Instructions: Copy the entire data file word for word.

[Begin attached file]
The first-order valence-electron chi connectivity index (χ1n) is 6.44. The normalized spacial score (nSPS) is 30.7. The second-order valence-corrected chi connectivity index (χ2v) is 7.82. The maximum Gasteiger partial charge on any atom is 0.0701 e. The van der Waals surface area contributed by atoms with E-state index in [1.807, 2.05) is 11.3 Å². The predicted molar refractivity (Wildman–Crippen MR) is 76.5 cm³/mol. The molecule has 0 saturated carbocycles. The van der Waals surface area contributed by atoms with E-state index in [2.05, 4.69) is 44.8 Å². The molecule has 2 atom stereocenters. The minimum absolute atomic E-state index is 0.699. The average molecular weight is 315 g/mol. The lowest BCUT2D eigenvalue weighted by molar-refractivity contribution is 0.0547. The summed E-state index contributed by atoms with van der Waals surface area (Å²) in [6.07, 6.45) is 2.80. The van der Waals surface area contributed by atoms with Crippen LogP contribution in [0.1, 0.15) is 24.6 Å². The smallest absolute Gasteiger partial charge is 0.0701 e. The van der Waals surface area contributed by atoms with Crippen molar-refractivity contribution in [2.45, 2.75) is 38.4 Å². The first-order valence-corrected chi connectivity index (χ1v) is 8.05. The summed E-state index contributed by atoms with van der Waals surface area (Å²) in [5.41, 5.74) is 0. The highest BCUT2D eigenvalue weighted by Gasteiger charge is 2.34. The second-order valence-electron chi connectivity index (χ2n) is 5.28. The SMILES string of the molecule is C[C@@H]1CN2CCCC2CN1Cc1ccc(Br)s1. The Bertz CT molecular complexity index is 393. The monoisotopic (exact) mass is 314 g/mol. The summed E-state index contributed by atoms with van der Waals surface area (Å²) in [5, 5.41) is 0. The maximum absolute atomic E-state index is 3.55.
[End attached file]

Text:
The first-order valence-electron chi connectivity index (χ1n) is 6.44. The normalized spacial score (nSPS) is 30.7. The second-order valence-corrected chi connectivity index (χ2v) is 7.82. The maximum Gasteiger partial charge on any atom is 0.0701 e. The van der Waals surface area contributed by atoms with E-state index in [1.807, 2.05) is 11.3 Å². The predicted molar refractivity (Wildman–Crippen MR) is 76.5 cm³/mol. The molecule has 0 saturated carbocycles. The van der Waals surface area contributed by atoms with E-state index in [2.05, 4.69) is 44.8 Å². The molecule has 2 atom stereocenters. The minimum absolute atomic E-state index is 0.699. The average molecular weight is 315 g/mol. The lowest BCUT2D eigenvalue weighted by molar-refractivity contribution is 0.0547. The summed E-state index contributed by atoms with van der Waals surface area (Å²) in [6.07, 6.45) is 2.80. The van der Waals surface area contributed by atoms with Crippen LogP contribution in [0.1, 0.15) is 24.6 Å². The smallest absolute Gasteiger partial charge is 0.0701 e. The van der Waals surface area contributed by atoms with Crippen molar-refractivity contribution in [2.45, 2.75) is 38.4 Å². The first-order valence-corrected chi connectivity index (χ1v) is 8.05. The summed E-state index contributed by atoms with van der Waals surface area (Å²) in [5.41, 5.74) is 0. The highest BCUT2D eigenvalue weighted by Gasteiger charge is 2.34. The second-order valence-electron chi connectivity index (χ2n) is 5.28. The SMILES string of the molecule is C[C@@H]1CN2CCCC2CN1Cc1ccc(Br)s1. The Bertz CT molecular complexity index is 393. The monoisotopic (exact) mass is 314 g/mol. The summed E-state index contributed by atoms with van der Waals surface area (Å²) in [5, 5.41) is 0. The maximum absolute atomic E-state index is 3.55.